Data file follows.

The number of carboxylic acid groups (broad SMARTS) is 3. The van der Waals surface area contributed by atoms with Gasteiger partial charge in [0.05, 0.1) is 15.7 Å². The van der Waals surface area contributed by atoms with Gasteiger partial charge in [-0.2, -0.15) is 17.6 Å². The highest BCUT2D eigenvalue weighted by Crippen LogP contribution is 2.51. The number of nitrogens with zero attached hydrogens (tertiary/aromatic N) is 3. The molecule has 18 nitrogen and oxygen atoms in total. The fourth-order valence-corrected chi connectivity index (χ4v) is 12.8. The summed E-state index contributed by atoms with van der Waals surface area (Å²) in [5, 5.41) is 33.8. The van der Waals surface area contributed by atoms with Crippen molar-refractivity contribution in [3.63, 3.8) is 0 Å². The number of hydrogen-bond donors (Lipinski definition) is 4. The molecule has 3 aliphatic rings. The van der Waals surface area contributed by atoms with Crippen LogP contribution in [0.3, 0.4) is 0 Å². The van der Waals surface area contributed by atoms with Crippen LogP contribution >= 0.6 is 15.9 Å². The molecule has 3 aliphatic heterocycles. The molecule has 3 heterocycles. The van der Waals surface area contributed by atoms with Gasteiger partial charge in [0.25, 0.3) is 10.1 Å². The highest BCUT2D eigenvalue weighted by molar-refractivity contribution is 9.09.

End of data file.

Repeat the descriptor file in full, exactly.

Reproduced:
The number of carboxylic acid groups (broad SMARTS) is 3. The van der Waals surface area contributed by atoms with Gasteiger partial charge in [0.05, 0.1) is 15.7 Å². The van der Waals surface area contributed by atoms with Gasteiger partial charge in [-0.2, -0.15) is 17.6 Å². The highest BCUT2D eigenvalue weighted by Crippen LogP contribution is 2.51. The number of nitrogens with zero attached hydrogens (tertiary/aromatic N) is 3. The molecule has 18 nitrogen and oxygen atoms in total. The fourth-order valence-corrected chi connectivity index (χ4v) is 12.8. The summed E-state index contributed by atoms with van der Waals surface area (Å²) in [5, 5.41) is 33.8. The van der Waals surface area contributed by atoms with Crippen molar-refractivity contribution in [3.63, 3.8) is 0 Å². The number of hydrogen-bond donors (Lipinski definition) is 4. The molecule has 3 aliphatic rings. The van der Waals surface area contributed by atoms with Crippen LogP contribution in [0.3, 0.4) is 0 Å². The van der Waals surface area contributed by atoms with Crippen LogP contribution >= 0.6 is 15.9 Å². The molecule has 3 aliphatic heterocycles. The molecule has 3 heterocycles. The van der Waals surface area contributed by atoms with Gasteiger partial charge in [0.25, 0.3) is 10.1 Å². The highest BCUT2D eigenvalue weighted by molar-refractivity contribution is 9.09.